Average EU white sugar prices have continued to drift upwards to new record highs, reaching €817/t in June 2023. With the vast majority of sugar in Europe sold on contracts at prices agreed pre-campaign or prior to the start of the calendar year, this is not surprising but nonetheless underlines the exceptionally high price level in the market.
The NFU continues to hear of prices for 2023/24 being agreed around the €1,000/t mark for sugar sales in the UK, while sugar for the remainder of this campaign is reported to be very difficult to obtain.
Despite homegrown 2022/23 sugar production being around 350,000t lower than 2021/22, imports of raw sugar for refining are on track to be only c.80,000t higher based on the rate of imports over the first 8 months of the campaign.
No raw sugar for refining has been imported yet in 2022/23 from any ACP/LDC origins with duty-free and tariff-free access according to HMRC data, suggesting a complete displacement of these traditional suppliers with world market raw sugar following the UK Government’s changes to trade policy in recent years.
As shown in the graph below, imports continuing at the same rate as the past few months would leave sugar supply in the UK approximately 200,000t shorter than last year and well below normal levels.
Average prices of white sugar imported into the UK have increased in line with reported EU average prices, which is likely to be reflective of white sugar prices sold in the UK. However, the average value of raw sugar imports has risen by far less (see figure 2), even accounting for CXL duties (c.£82/t) being paid on a proportion of this, implying a substantially larger than usual refining margin being made on the raw sugar that is being imported.
NFU Sugar Board appointee and sugar trader Paul Harper shares his thoughts on the current market situation.
NFU Sugar Board appointee Paul Harper
Paul has spent his entire career in commodities and has been in sugar since 1976. He joined C Czarnikow in 1973 working in their London, New York and Singapore offices. Paul has a huge amount of consultancy experience, having consulted for a hedge fund, major bank and a large trade house in sugar during that time.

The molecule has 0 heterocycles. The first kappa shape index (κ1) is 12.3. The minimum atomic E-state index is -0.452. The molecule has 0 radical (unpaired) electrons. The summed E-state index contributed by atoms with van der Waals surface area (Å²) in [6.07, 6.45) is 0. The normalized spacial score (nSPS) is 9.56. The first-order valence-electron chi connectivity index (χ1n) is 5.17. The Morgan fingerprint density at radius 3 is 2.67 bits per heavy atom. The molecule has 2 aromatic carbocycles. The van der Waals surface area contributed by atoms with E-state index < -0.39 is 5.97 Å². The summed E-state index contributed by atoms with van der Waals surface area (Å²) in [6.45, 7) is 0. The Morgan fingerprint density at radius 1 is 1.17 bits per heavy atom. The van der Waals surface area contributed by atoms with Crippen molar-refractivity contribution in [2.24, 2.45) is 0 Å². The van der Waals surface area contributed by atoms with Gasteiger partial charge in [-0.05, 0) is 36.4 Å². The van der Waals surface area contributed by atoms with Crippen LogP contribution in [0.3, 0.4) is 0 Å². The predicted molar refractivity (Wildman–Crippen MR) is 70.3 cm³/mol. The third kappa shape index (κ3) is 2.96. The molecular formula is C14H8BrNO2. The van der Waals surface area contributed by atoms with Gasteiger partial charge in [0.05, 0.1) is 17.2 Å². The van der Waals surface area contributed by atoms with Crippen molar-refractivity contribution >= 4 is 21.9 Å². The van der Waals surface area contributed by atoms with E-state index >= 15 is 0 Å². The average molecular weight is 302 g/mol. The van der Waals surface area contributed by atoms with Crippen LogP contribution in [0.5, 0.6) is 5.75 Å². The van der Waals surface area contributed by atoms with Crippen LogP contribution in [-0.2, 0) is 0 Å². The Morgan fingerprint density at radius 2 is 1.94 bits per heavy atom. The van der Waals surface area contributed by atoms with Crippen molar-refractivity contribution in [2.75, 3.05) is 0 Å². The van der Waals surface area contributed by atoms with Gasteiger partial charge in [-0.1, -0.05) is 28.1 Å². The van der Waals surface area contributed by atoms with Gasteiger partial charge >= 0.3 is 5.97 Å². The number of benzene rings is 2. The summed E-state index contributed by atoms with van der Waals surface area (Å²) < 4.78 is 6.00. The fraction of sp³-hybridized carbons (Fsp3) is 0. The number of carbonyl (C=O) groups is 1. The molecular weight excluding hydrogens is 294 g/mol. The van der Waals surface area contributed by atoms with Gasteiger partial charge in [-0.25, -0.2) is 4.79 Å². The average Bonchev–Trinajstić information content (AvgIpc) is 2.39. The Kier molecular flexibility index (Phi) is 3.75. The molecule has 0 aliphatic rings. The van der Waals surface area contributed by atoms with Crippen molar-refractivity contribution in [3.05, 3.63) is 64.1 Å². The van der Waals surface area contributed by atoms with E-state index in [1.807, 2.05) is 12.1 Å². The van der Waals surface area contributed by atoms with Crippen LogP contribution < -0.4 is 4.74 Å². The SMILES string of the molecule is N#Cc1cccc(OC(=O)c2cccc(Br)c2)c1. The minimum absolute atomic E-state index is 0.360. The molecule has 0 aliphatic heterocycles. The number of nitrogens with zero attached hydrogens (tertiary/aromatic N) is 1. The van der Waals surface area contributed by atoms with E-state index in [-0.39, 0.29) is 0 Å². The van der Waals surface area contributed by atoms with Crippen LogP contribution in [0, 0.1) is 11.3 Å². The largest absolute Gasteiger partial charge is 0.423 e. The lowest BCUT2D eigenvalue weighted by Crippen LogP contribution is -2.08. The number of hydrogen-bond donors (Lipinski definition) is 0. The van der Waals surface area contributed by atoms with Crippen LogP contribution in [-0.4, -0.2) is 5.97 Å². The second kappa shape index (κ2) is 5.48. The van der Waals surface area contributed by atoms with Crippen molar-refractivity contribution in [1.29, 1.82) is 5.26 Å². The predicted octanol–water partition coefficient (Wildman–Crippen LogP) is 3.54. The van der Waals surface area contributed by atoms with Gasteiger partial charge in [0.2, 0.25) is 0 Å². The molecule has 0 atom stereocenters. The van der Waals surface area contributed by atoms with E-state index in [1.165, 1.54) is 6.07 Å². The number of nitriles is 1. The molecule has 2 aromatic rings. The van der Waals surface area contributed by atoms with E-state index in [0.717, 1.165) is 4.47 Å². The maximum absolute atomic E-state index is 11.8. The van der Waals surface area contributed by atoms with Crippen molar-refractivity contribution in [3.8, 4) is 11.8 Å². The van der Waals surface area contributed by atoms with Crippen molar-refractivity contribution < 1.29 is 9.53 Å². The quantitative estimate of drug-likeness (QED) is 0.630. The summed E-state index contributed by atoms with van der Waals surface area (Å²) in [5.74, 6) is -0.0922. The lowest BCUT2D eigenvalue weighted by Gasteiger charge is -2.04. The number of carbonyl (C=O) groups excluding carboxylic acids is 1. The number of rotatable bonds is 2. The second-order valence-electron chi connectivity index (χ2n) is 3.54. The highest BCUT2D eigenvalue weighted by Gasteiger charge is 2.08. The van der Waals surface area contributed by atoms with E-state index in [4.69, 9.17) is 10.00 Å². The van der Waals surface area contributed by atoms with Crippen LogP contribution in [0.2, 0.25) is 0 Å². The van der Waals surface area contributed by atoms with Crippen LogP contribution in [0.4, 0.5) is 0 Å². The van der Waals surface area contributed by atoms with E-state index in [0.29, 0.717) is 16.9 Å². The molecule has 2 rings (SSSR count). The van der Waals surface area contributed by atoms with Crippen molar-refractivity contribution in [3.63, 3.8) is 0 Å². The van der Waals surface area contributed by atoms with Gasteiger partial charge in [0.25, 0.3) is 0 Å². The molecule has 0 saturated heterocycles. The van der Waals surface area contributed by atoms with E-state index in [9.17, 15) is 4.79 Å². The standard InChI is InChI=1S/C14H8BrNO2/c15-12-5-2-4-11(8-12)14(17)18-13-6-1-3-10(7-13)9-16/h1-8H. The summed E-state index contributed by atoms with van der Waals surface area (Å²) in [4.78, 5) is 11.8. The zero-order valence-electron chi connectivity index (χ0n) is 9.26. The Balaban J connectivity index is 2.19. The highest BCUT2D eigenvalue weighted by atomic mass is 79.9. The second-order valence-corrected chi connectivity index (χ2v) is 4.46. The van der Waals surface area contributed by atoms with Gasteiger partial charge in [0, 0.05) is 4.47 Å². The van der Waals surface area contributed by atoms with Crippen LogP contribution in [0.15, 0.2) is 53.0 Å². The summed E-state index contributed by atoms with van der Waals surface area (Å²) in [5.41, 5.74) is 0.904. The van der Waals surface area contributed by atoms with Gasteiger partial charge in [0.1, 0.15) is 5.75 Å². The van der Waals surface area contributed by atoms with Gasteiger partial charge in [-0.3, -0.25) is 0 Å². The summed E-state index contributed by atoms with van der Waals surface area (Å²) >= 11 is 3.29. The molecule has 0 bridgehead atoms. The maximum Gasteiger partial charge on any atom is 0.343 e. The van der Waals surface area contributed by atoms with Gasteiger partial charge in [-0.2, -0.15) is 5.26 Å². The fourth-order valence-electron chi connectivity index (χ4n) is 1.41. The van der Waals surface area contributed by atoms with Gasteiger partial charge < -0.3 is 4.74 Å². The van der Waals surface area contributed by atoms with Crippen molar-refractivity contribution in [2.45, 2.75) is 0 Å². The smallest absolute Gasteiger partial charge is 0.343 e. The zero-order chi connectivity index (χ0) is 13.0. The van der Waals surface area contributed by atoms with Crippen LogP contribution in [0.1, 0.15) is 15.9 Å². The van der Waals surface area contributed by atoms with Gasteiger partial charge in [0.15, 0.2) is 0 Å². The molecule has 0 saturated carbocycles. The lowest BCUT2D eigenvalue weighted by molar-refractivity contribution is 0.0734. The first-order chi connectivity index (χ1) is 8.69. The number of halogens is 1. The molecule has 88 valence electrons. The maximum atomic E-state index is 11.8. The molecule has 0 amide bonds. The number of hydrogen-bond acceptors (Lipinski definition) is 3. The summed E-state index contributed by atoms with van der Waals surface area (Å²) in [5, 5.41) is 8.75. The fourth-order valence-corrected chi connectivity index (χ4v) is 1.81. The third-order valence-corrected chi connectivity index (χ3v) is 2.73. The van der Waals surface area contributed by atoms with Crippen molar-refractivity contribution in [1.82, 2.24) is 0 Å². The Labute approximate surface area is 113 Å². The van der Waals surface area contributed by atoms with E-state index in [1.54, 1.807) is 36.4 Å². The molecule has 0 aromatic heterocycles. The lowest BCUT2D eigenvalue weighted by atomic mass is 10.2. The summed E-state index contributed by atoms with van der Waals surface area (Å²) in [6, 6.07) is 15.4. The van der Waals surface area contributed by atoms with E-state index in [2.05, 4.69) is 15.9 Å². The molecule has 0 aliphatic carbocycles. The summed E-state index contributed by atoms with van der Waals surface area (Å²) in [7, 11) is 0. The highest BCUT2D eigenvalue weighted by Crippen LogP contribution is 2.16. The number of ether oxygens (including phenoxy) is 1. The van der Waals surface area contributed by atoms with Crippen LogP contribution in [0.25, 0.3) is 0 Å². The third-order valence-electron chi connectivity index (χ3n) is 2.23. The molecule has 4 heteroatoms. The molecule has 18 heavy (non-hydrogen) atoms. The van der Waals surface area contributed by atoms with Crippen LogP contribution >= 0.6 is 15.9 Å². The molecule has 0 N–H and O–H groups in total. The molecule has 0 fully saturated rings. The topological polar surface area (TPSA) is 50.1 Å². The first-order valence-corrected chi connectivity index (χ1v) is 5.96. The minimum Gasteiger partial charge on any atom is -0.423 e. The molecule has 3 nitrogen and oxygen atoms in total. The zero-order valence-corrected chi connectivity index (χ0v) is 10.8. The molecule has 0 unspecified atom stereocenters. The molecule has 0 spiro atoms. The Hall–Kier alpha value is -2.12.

During the period under review, the raw sugar market has been treading water whilst the white sugar market has held steady following continued strong demand.
The white sugar premium rose to $170/t over raw sugar before easing back. The beet price on the futures linked contract also rose again towards the £60/t level before declining slightly.
Estimates for the global supply and demand figures in 2023/24 are already suggesting a deficit of around 1Mt and with little expectation of any major increase in supply the market, over time, is likely to reflect this with higher prices.
The world is likely to continue to be reliant on Brazil for a major portion of its supply, with India and Thailand both likely to have less sugar available for export. If white sugar premiums remain high, as expected by many people in the trade, then this could eventually bring more raw sugar demand from standalone refineries, aiding the possibility of higher prices, particularly on the raw sugar market.
The current strength of the dollar has encouraged some long liquidation from the funds and further strength in the currency may lead to lower prices in the very short term. However, lower prices are likely to uncover demand that has almost certainly been deferred. Therefore, the downside continues to remain limited.
The beet price on the futures linked contract is trading just above £56/t at the time of writing.